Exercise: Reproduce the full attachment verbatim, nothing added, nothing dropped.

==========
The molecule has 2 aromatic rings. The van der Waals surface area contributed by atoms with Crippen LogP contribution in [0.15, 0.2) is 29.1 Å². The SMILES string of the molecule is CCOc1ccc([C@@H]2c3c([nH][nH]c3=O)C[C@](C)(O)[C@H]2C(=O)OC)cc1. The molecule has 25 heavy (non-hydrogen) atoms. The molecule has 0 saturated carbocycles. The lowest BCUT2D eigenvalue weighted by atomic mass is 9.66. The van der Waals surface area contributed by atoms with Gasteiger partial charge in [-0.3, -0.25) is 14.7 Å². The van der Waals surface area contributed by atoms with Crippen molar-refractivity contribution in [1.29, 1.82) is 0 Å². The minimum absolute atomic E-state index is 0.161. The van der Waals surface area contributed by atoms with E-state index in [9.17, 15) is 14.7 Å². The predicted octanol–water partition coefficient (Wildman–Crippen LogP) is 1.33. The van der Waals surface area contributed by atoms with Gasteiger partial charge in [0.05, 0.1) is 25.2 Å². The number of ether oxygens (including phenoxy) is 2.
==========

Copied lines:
The molecule has 2 aromatic rings. The van der Waals surface area contributed by atoms with Crippen LogP contribution in [0.15, 0.2) is 29.1 Å². The SMILES string of the molecule is CCOc1ccc([C@@H]2c3c([nH][nH]c3=O)C[C@](C)(O)[C@H]2C(=O)OC)cc1. The molecule has 25 heavy (non-hydrogen) atoms. The molecule has 0 saturated carbocycles. The lowest BCUT2D eigenvalue weighted by atomic mass is 9.66. The van der Waals surface area contributed by atoms with Gasteiger partial charge in [-0.3, -0.25) is 14.7 Å². The van der Waals surface area contributed by atoms with Crippen molar-refractivity contribution in [1.29, 1.82) is 0 Å². The minimum absolute atomic E-state index is 0.161. The van der Waals surface area contributed by atoms with E-state index in [9.17, 15) is 14.7 Å². The predicted octanol–water partition coefficient (Wildman–Crippen LogP) is 1.33. The van der Waals surface area contributed by atoms with Gasteiger partial charge in [0.05, 0.1) is 25.2 Å². The number of ether oxygens (including phenoxy) is 2.